Pharmacy personnel are already seeing artificial intelligence (AI) at work in the form of medical chatbots, wearable devices, digital therapeutics, and clinical decision-support tools.
But the profession needs to ensure that its perspective guides AI in medication-related applications, said Whitley Yi, pharmacy specialist for Well in Chapel Hill, Texas, during the on-demand Midyear session “What Pharmacists Need to Know About Artificial Intelligence.”
Yi described an AI application that was trained on diagnostic data from an electronic health record system to predict home medication lists for patients. But because the training data was limited to drug classes instead of individual medications, the system was unable to make clinically useful predictions about the patients’ medication regimens.
Another AI application produced accurate medication therapy recommendations for specific diagnoses. But Yi said the application was found to be learning from clinicians’ behavior, such as the ordering of laboratory tests, instead of analyzing factors intrinsic to the patients.
What all that means, Yi said, is that “we have to have pharmacists involved all the way from deciding what data to input all the way to actual implementation.”
“You sit at the intersection between design and deployment,” she added.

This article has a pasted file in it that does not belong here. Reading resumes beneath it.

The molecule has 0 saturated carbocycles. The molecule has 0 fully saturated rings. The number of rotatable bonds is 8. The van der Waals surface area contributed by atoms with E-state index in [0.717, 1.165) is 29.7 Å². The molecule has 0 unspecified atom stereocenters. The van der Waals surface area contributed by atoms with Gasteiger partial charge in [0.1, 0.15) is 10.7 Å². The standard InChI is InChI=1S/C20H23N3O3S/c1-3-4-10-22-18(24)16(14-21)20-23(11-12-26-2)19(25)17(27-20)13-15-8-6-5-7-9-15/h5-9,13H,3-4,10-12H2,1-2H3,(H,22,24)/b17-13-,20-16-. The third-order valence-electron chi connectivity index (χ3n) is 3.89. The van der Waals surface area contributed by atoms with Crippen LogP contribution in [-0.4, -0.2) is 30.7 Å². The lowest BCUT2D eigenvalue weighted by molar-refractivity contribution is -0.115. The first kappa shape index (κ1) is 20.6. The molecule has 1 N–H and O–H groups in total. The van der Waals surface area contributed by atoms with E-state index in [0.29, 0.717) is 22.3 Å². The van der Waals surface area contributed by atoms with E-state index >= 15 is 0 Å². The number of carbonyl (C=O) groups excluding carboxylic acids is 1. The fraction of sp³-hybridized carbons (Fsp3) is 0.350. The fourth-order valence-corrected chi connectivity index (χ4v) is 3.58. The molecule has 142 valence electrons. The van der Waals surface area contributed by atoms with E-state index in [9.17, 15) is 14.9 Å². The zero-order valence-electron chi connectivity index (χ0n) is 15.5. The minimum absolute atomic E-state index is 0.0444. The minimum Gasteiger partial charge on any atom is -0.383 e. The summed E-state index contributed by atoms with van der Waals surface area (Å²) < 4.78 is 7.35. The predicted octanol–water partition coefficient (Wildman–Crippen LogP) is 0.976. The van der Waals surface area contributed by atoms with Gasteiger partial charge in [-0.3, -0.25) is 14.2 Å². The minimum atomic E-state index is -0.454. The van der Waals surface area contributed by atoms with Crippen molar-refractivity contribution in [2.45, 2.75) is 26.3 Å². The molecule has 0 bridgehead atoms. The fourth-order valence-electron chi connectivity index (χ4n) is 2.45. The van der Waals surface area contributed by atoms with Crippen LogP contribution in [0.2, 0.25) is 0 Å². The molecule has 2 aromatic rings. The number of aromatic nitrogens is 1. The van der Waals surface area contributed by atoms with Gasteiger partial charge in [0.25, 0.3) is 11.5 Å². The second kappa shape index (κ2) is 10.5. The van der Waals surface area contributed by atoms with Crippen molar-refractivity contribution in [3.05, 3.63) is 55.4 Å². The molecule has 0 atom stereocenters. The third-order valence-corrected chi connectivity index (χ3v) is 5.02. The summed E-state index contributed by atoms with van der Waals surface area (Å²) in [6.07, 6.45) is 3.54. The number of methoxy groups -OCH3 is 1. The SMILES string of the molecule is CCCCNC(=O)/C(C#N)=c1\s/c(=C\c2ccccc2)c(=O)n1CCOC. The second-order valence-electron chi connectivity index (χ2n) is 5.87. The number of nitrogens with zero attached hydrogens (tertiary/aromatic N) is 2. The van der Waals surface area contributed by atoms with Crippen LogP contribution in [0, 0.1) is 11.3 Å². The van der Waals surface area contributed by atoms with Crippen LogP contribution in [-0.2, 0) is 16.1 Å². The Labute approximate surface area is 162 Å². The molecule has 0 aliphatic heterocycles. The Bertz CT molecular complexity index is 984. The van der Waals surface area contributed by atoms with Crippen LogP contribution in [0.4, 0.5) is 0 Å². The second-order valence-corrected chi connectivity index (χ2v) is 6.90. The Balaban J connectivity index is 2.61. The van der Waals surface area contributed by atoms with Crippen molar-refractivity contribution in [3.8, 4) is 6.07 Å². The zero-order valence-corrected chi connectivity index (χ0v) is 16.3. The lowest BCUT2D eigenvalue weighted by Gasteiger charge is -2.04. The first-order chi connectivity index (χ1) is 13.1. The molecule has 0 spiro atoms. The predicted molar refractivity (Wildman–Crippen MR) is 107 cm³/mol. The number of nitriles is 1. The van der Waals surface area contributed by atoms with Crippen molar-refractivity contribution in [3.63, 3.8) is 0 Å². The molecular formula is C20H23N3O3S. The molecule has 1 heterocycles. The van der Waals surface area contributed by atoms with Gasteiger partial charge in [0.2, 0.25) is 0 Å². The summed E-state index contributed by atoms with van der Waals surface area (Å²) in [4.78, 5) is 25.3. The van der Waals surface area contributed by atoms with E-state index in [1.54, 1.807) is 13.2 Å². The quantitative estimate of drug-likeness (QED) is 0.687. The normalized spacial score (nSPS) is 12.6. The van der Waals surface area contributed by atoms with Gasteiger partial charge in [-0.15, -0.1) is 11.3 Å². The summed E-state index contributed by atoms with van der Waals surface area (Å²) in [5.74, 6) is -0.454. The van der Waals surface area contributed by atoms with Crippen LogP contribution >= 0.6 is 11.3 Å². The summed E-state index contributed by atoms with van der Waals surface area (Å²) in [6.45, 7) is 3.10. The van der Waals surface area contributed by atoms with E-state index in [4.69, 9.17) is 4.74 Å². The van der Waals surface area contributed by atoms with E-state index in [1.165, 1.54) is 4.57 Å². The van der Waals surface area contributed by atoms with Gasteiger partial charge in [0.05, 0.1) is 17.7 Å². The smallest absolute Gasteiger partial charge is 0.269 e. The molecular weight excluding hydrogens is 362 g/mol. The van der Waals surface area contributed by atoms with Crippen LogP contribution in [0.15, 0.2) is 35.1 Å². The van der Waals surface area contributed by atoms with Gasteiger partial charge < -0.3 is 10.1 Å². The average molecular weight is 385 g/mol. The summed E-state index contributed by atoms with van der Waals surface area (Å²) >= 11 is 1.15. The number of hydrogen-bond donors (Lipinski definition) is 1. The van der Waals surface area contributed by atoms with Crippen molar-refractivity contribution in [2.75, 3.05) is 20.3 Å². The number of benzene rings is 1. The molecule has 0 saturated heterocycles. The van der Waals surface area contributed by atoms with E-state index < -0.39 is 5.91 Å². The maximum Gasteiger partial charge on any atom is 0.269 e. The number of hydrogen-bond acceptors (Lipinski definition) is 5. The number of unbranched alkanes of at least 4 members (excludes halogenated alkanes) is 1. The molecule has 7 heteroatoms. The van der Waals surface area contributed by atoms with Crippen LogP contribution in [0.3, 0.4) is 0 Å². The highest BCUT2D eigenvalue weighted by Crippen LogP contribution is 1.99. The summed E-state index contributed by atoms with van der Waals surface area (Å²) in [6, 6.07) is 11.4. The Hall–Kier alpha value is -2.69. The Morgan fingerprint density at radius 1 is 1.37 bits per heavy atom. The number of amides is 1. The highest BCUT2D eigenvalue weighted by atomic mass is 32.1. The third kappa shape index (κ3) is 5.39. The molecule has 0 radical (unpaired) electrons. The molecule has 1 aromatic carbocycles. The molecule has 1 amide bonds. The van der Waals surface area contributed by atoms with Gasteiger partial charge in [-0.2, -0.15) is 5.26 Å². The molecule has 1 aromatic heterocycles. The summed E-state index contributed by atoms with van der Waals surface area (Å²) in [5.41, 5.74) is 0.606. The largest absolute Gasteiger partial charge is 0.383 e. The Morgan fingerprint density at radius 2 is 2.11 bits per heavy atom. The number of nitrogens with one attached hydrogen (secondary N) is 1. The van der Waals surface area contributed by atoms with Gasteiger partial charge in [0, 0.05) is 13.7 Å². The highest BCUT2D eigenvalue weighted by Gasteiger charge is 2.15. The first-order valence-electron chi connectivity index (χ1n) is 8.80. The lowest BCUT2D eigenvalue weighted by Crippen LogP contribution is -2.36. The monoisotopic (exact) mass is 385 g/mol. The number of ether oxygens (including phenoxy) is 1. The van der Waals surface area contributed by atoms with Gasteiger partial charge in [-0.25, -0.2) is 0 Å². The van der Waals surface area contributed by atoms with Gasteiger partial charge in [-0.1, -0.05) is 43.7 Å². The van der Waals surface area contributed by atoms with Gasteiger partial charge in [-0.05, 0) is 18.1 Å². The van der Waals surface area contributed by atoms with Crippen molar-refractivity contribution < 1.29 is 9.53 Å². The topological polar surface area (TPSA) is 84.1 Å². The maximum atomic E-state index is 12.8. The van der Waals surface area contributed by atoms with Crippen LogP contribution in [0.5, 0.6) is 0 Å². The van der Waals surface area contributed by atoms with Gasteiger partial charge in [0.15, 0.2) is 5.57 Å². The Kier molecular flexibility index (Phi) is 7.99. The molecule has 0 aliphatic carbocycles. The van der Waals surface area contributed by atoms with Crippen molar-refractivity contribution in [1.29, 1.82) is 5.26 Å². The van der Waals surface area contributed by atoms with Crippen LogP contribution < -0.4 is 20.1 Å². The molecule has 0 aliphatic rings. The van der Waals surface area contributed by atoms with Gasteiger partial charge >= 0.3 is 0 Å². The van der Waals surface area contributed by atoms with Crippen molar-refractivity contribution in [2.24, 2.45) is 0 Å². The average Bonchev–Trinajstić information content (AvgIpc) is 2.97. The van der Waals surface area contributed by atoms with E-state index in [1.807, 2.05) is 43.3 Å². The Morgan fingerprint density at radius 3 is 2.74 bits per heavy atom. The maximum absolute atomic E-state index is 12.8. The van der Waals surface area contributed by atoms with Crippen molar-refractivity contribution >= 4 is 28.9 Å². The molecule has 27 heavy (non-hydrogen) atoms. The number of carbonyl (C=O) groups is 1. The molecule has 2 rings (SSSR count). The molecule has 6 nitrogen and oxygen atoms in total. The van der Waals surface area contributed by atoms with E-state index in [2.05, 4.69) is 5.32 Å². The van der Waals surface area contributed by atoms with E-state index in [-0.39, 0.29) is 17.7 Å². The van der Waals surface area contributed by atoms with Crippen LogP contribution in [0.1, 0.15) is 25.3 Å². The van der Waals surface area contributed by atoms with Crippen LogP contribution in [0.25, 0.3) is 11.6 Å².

AI encompasses traditional machine learning, which applies algorithms to data, and multilayered deep learning, a complex form of machine learning that resembles automated processes in the human brain. The practical possibilities of AI include its potential to overcome the limitations of conventional programming, automate routine tasks, and improve the accuracy of clinical predictions.
Christy Cheung, medical science liaison for Sanofi Genzyme in Mississauga, Ontario, Canada, said much of the excitement about AI relates to its potential, through deep learning, to sift through vast collections of data, recognize patterns, and develop predictive algorithms and models that are beyond the capability of conventional computing.
“We want to use deep learning to solve problems,” Cheung said.
She said one of the classic dilemmas in AI is that the technology develops and refines its own algorithms as it learns, producing conclusions, or outputs, for users to act upon. But the complex layers of algorithms aren’t accessible to users, who must then trust the process without understanding its workings — the so-called black-box problem.
Cheung described an AI application that a software company used to analyze language in resumes for hiring decisions. Because most applicants were men, the AI application inadvertently learned to prefer male candidates over females — a bias that was exacerbated by the black-box problem.
She said similar concerns can arise when clinical trial data aren’t vetted for biased language before being used to train an AI application.
“Whether conscious or not, this bias can lead to consequences that negatively affect clinical applicability and also health quality in the individual,” Cheung cautioned.
She added that experts in AI are aware of the technology’s limitations in healthcare and are working through them. And she predicted that advances in computing power will improve the capacity of AI to capture and learn from the full universe of patient data to the benefit of patients and clinicians.
“That’s the excitement of AI,” she said.
For additional information on this topic, see ASHP’s Statement on the Use of Artificial Intelligence in Pharmacy, AJHP’s report on Demystifying Artificial Intelligence in Pharmacy, and last year’s AJHP Voices interview with Scott Nelson and Colin Walsh.